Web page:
July 17th, Sugarite Canyon has two tiers. One is along the creek that flows along the bottom of the canyon and into Alice Lake, the other is up on the mountain.
We cruise through the tiny lower tier and there is nothing available. Although tiny and crowded there are rows of shrubs and trees that keep each small site private. This is very appealing.
The upper tier has two campgrounds, Gambel Oaks, a group site, and Salt Pocket, a large area with many campsites. Each has a gravel parking pad, sunshade over a picnic table on a concrete pad, fire ring, and a bear box. Water and vault toilets are nearby.
Everyone must keep food, cosmetics, and anything else that may be enticing to a roaming bear, inside the box. The ranger talked to more than one person just in our area about not putting their foodstuff away. A bear entered two campsites last week and they are taking no chances. New Mexico doesn’t remove and rehome a wayward bear. If they cause any problems other than just walking through they are not given three chances. It’s two times and you’re out, as in euthanized.
Sugarite has several hiking trails, all with at least some uphill climbing involved. The one we walk every morning isn’t too bad. I am not interested in the one that is several miles long that goes to a high mountain lake. Vista Grande Trail is at the upper end of the park and each morning the Boys and I head out, rambling through the campground and onto Vista Grande where I look for wildflowers to photograph. I got several new ones here.
The vista around the campground isn’t too shabby.
Monsoon season has begun here in earnest. Almost every afternoon we get a thunder and lightning show. Moisture ranges from a few fat drops to a downright deluge, the temperature dropping 15 to 20 degrees. The days are warm, the nights cool and perfect for sleeping.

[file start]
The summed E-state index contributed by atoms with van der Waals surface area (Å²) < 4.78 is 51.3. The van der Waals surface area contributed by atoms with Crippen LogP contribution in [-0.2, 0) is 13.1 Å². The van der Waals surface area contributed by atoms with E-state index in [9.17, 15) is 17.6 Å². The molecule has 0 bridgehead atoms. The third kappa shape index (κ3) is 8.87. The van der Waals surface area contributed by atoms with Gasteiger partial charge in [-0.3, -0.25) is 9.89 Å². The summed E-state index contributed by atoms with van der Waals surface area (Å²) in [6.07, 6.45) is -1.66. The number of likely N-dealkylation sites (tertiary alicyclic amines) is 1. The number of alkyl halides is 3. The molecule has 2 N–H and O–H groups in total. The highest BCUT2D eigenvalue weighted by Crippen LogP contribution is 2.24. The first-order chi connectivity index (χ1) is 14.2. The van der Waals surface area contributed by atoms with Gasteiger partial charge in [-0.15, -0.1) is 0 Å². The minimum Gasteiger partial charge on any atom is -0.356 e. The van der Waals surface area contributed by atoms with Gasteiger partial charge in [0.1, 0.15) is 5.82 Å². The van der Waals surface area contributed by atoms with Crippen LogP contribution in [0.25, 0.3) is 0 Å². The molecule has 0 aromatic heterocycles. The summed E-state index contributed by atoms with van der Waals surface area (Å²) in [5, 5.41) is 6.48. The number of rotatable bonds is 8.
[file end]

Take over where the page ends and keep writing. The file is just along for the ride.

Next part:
Pat, a roving ranger came up during one evening here at Sugarite and gave a wonderful talk about the night sky. She brought in an 8” diameter telescope and we took turns looking at Jupiter with it’s distinctive belt, and Saturn with it’s rings. Did you know New Mexico, due to it’s lower population and less light pollution along with fewer big cities, has some of the darkest skies in the nation? Perfect for stargazing.
July 20. It’s early morning, around 5:30 and The Chiweenie Brothers go beserk. The berserk kind of bark that says, ‘MOM! There’s something out there. You HAVE to get up! NOW.’ Pulling my eyes open as best I can I sit up and look at my Boys. They couldn’t be any more excited, and I wonder what in the world … Looking out the open back doors I see a big black shape ambling along the bush line about 150 feet from us. Big. Black. Bear. She pays no attention at all to the little dogs barking their heads off, she just keeps ambling along head to the ground, and eventually wanders out of sight. The Boys keep barking essentially asking if they can go get ’em. Nope, no way guys. You’re not bothering her! Well, that was exciting!!
July 23rd. It’s time to move on. I hate leaving our shady site, and will miss our daily walks along the Vista Grande Trail, but we need supplies and ice and I’ve already made a couple of trips to town from this camp.
Sugarite is only 15 miles from the Colorado border and there are roads up into Colorado but really no other way to go but back west along Hwy 64. It’s about 100 miles back to Cimarron and that’s enough driving for one day so Cimarron here we come.
Thanks for stopping by! Hugs, Shawna